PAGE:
Nikon Coolpix P1000: what you need to know

Nikon Coolpix P1000: what you need to know

Nikon's new Coolpix P1000 boasts an extraordinary zoom range and a suite of powerful stills and video features in a (relatively) compact body. We loved the original P900 for its sharp lens and effective stabilization, but its unimpressive EVF and lack of Raw capture mode made it less fun to use than it could have been.

The P1000 addresses both issues and greatly expands the zoom range, which now caps out at 3000mm (equivalent). Take a look through this slideshow for a detailed overview of this powerful compact's key features.

All images supplied by Nikon and used with permission.

125X optical zoom (24-3000mm equivalent)

The headline feature of the P1000 is undoubtedly its zoom lens, which covers an astonishing (but no longer incredible) range of 24-3000mm (equiv). That's wide enough to capture landscapes or interiors at the wide end, and closeup shots of the moon at the telephoto setting.

Notice we said closeups of the moon. The shot above (supplied by Nikon) was taken at ~2600mm (equiv) and as you can see, the moon almost fills the frame, even before the zoom is racked in to its maximum extent. Just to really hammer the point home, Nikon has even included a dedicated 'moon mode' on the main exposure mode dial.

125X optical zoom (24-3000mm equivalent)

Optical construction of this complex zoom is composed of 17 elements in 12 groups (including five ED lens elements and one super ED lens element) but there are tradeoffs. A decidedly slow maximum aperture of F8 at the long end is the most obvious one, and we'd also expect diffraction to take a significant bite out of sharpness towards the long end of the zoom (alongside heat haze and the effects of atmospheric pollutants when shooting distant objects).

Still though - the moon. That's pretty cool.

The lens can be zoomed with a conventional W-T rocker switch surrounding the shutter release, or with a video camera-style switch on the lens housing itself (not visible in this image). This shot shots off the P1000's generously-sized grip - a near-necessity for a camera with such a long zoom. At full extension, the P1000's lens almost doubles the total length of the camera.

1cm macro focus

As well as the ability to shoot celestial bodies, the P1000 offers a 1cm minimum focus distance for macro shots. Such a short minimum distance is of limited use in most situations (the shadow of the lens becomes an issue at very close distances) but such a close focusing range should open up some fun creative possibilities for closeups.

Dual Detect Optical VR

You can't really have a 24-3000mm equivalent zoom without stabilization, and the P1000 boasts a claimed 5 stops of stabilization thanks to its Dual Detect Optical VR (Vibration Reduction) system, inherited from the P900. Dual Detect Optical VR uses accelerometers and corrective elements in the lens and analyzes the scene recorded by the camera's sensor to reduce the effect of camera shake.

16-megapixel BSI-CMOS 1/2.3" sensor

Like the P900, the Coolpix P1000 uses a small, 1/2.3"-type BSI-CMOS sensor. We don't expect miracles from sensors this small (1/2.3" used to be the standard format for pocket and travel-zoom compact cameras) but image quality from the P900 wasn't bad, and aside from the possibly issues caused by an even longer lens, we'd expect the P1000 to be capable of delivering decent images in favorable conditions.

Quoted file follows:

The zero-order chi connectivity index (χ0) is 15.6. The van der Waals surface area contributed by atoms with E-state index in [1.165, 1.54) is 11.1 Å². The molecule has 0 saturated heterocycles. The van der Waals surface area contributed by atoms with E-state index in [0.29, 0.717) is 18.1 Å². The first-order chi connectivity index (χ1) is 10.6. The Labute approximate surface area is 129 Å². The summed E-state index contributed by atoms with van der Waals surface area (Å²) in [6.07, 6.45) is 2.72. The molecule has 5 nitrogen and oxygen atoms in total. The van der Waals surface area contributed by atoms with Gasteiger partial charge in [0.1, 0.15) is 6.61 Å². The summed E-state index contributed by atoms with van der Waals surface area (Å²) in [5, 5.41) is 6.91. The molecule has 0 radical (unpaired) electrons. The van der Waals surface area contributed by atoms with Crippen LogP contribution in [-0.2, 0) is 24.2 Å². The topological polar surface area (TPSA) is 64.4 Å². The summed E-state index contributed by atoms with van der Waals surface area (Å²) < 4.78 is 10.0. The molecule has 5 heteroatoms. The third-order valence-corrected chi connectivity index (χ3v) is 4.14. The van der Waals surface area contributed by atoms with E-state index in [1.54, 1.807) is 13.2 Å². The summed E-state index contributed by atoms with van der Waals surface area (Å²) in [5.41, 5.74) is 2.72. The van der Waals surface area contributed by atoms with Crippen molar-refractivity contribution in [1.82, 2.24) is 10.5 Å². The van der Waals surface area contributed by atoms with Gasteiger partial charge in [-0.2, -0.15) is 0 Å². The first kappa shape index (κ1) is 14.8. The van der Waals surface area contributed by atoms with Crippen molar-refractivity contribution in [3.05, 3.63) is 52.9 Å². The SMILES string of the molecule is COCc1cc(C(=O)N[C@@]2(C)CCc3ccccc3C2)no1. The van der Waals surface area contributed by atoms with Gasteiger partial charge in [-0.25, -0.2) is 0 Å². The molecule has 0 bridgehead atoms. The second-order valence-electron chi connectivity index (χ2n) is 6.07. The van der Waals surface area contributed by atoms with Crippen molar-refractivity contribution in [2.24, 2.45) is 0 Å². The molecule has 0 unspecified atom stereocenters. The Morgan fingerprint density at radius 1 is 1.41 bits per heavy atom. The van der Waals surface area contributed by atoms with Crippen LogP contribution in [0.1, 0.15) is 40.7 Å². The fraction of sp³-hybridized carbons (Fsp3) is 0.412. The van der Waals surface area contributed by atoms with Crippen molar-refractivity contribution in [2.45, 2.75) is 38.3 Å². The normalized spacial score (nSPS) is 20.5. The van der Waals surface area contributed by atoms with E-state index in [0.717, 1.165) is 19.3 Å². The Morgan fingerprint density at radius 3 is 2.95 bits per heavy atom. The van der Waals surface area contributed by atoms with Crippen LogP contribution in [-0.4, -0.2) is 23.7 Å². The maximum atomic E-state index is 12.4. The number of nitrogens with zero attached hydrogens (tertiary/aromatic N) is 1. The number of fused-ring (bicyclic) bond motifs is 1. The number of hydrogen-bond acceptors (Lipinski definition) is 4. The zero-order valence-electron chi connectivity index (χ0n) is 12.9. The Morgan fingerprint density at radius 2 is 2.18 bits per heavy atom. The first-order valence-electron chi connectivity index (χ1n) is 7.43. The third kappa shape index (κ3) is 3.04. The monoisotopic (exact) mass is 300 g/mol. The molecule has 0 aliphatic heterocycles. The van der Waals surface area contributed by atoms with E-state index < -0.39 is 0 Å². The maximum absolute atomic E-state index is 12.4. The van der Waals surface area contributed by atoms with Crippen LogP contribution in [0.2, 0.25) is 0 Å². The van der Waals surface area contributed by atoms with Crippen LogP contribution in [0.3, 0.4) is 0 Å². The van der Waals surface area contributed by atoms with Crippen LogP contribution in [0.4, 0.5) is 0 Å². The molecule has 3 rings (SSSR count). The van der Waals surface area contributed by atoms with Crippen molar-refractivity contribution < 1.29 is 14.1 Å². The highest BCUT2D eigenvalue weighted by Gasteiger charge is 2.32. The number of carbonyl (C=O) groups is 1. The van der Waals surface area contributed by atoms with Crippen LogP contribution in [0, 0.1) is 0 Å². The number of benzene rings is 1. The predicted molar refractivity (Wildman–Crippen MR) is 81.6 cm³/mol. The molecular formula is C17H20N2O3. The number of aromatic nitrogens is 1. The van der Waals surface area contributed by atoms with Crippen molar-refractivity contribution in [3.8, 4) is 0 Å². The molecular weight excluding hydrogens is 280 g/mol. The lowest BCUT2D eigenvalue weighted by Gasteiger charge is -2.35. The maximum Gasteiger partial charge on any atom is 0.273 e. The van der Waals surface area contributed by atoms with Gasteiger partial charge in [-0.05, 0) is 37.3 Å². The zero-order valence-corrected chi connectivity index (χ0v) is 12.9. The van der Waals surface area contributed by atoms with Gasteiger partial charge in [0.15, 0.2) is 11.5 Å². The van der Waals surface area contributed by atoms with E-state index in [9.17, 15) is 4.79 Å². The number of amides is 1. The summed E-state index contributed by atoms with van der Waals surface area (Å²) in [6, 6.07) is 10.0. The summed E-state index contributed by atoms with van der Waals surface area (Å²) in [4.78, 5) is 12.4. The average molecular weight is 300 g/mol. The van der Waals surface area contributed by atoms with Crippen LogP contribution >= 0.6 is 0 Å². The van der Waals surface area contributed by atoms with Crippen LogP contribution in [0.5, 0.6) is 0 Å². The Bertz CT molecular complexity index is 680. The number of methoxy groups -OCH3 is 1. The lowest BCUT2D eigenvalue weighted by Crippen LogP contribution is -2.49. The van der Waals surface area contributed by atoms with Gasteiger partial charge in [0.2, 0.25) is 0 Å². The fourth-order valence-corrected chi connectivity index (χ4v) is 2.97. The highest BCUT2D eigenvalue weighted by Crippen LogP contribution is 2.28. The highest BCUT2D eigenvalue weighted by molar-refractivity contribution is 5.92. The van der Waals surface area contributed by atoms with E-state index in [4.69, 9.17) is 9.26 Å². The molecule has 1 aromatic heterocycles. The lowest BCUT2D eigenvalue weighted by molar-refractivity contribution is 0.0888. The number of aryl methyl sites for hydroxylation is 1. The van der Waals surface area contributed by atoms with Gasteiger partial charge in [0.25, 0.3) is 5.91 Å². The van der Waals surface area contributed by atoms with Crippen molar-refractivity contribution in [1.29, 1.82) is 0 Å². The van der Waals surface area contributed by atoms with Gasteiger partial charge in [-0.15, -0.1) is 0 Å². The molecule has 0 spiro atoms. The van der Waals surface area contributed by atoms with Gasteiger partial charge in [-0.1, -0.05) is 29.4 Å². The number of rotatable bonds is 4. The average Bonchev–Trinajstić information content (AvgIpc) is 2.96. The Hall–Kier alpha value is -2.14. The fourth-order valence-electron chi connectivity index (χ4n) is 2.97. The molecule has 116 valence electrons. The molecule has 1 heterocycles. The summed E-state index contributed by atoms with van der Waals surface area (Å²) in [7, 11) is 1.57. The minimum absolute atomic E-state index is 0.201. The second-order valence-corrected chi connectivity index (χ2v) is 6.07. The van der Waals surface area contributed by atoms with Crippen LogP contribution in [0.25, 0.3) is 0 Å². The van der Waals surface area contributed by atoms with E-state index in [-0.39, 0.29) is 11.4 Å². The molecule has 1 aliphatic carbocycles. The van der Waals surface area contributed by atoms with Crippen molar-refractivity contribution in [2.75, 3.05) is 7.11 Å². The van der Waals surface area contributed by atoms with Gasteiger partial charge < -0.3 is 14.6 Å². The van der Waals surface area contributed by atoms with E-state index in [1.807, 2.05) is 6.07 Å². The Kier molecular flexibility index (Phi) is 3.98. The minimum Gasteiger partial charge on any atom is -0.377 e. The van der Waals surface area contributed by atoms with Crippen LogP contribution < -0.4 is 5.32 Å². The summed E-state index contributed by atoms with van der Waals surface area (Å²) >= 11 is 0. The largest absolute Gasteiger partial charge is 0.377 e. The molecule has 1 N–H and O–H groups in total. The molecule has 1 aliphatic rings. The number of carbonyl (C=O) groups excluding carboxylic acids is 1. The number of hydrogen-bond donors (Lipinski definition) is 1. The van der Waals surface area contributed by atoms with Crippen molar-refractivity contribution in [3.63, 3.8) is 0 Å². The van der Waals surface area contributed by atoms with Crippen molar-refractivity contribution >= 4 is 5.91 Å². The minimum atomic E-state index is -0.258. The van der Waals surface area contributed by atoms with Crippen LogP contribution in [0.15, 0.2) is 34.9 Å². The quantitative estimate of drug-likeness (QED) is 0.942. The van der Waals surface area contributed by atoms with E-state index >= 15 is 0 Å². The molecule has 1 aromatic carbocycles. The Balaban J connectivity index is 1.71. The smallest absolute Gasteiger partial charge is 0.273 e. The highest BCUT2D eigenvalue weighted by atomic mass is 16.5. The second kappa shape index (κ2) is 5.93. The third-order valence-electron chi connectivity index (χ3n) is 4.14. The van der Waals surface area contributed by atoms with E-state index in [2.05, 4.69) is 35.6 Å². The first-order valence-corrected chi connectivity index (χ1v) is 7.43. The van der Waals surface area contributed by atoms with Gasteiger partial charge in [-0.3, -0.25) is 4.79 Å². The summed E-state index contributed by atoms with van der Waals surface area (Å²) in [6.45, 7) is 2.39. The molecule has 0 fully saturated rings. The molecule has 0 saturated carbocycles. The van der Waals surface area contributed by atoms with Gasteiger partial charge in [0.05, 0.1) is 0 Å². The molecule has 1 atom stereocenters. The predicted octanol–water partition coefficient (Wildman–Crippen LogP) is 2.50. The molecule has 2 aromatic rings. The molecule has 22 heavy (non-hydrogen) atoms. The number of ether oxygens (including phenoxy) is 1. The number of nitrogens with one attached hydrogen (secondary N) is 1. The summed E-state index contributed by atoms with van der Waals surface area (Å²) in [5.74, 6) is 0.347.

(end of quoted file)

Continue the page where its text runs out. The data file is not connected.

The addition of Raw mode (using the .NRW format) to the P1000 is very welcome, but it remains to be seen just how much extra resolution it's possible to eke out of the camera's Raw files. It's likely that all of that glass - especially diffraction and haze-related issues at the long end of the zoom - will place a hard limit on absolute sharpness.

4K UHD video

The P1000 can shoot video as well as stills, at a maximum resolution of 4K UHD (3840 x 2160 pixels) at 30p. A stereo microphone is built in, and there's a socket for an accessory mic if you need better sound.

Video can be recorded in clips up to 4GB in size or 29 minutes in length - whichever comes first. If a clip exceeds 4GB, another will be created, allowing uninterrupted filming (up to a total of 29 minutes), though Nikon warns there's a possibility the camera may overheat before that 29 minute limit is reached.

EVF and LCD

The Nikon Coolpix P1000 is a DSLR-style compact, of the kind that we used to call 'bridge cameras' (since they represented a 'bridge' between conventional compact cameras and SLRs). As such, it features a 2.3 million-dot OLED electronic viewfinder in addition to a rear-mounted, 3.2" 921k-dot LCD.

The EVF is a significant upgrade compared to the 921k-dot viewfinder of the older P900, but the P1000's rear screen is unchanged compared to its predecessor. It's fully articulated, which should prove very handy for all those macro and astro shots you'll be taking, but it is not touch-sensitive. Also visible in this shot is the P1000's conventional cluster of rear controls, and the shoulder-mounted rear control dial.

Size, weight and battery life

Despite its tiny sensor, the Coolpix P1000 is a big camera, even alongside its predecessor (shown here on the right). Weighing in at 1,415g (3 lb, 2 oz) it's pretty weighty, too, tipping the scales at about nearly half a kilo (~one pound) heavier than the older P900 (and around $400 pricier at launch). That's reassuring in a way (clearly there's a lot of expensive and heavy glass inside that massive lens!) but it could make the P1000 a less enjoyable travel companion unless you really need its extraordinary zoom range.

A CIPA rating of 250 shots per charge is about what we'd expect from a camera of this type, and USB charging is always a welcome feature.

We're looking forward to getting hold of a reviewable P1000 in the coming weeks, and in the meantime we'd be interested in hearing your thoughts - let us know what you think in the comments.